For more information on managing or withdrawing consents and how we handle data, visit our Privacy Policy at:

Show Details
HubPages Device IDThis is used to identify particular browsers or devices when the access the service, and is used for security reasons.
LoginThis is necessary to sign in to the HubPages Service.
Google RecaptchaThis is used to prevent bots and spam. (Privacy Policy)
AkismetThis is used to detect comment spam. (Privacy Policy)
HubPages Google AnalyticsThis is used to provide data on traffic to our website, all personally identifyable data is anonymized. (Privacy Policy)
HubPages Traffic PixelThis is used to collect data on traffic to articles and other pages on our site. Unless you are signed in to a HubPages account, all personally identifiable information is anonymized.
Amazon Web ServicesThis is a cloud services platform that we used to host our service. (Privacy Policy)
CloudflareThis is a cloud CDN service that we use to efficiently deliver files required for our service to operate such as javascript, cascading style sheets, images, and videos. (Privacy Policy)
Google Hosted LibrariesJavascript software libraries such as jQuery are loaded at endpoints on the or domains, for performance and efficiency reasons. (Privacy Policy)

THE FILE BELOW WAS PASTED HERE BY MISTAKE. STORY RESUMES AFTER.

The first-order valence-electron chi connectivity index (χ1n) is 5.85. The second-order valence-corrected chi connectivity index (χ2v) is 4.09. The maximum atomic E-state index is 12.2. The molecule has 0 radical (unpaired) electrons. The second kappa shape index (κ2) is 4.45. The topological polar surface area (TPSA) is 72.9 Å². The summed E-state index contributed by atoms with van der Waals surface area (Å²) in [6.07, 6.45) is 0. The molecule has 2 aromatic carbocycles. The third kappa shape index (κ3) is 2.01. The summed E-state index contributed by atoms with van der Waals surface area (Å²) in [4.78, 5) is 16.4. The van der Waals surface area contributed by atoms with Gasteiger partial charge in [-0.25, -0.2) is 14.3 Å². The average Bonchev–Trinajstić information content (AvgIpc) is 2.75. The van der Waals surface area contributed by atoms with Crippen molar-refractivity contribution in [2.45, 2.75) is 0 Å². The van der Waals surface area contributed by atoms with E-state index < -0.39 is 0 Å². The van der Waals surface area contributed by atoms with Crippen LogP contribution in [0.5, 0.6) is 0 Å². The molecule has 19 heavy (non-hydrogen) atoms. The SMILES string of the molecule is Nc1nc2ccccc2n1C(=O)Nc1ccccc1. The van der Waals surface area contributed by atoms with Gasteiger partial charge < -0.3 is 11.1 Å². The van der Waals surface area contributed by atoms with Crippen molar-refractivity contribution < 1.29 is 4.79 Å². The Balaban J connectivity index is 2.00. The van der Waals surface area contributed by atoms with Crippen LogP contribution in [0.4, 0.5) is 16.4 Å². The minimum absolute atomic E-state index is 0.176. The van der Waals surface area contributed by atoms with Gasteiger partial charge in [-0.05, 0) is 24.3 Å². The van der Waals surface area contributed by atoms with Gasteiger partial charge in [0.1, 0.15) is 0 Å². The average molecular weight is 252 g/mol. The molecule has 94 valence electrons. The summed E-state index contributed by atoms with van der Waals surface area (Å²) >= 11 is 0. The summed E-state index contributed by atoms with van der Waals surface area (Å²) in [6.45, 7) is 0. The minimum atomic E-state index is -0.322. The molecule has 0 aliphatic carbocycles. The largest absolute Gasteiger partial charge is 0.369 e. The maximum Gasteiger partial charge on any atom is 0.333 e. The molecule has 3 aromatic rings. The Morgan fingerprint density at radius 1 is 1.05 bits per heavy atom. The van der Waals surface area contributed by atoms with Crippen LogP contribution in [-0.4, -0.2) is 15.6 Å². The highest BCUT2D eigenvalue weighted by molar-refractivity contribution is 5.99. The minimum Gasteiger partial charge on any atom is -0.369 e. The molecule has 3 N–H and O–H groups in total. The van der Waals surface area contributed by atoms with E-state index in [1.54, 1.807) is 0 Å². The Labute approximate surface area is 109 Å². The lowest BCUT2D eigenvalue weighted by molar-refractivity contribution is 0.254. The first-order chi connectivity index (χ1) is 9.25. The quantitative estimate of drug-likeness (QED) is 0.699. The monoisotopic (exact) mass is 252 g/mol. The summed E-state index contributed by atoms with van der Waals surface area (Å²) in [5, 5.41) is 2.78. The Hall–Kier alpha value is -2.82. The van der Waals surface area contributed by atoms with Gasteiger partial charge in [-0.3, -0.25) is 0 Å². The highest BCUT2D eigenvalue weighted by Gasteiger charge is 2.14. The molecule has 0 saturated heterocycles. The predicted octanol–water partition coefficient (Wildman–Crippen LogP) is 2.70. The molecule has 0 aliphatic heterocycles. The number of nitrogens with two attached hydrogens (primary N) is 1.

Google Custom SearchThis is feature allows you to search the site. (Privacy Policy)
Google MapsSome articles have Google Maps embedded in them. (Privacy Policy)
Google ChartsThis is used to display charts and graphs on articles and the author center. (Privacy Policy)
Google AdSense Host APIThis service allows you to sign up for or associate a Google AdSense account with HubPages, so that you can earn money from ads on your articles. No data is shared unless you engage with this feature. (Privacy Policy)
Google YouTubeSome articles have YouTube videos embedded in them. (Privacy Policy)
VimeoSome articles have Vimeo videos embedded in them. (Privacy Policy)
PaypalThis is used for a registered author who enrolls in the HubPages Earnings program and requests to be paid via PayPal. No data is shared with Paypal unless you engage with this feature. (Privacy Policy)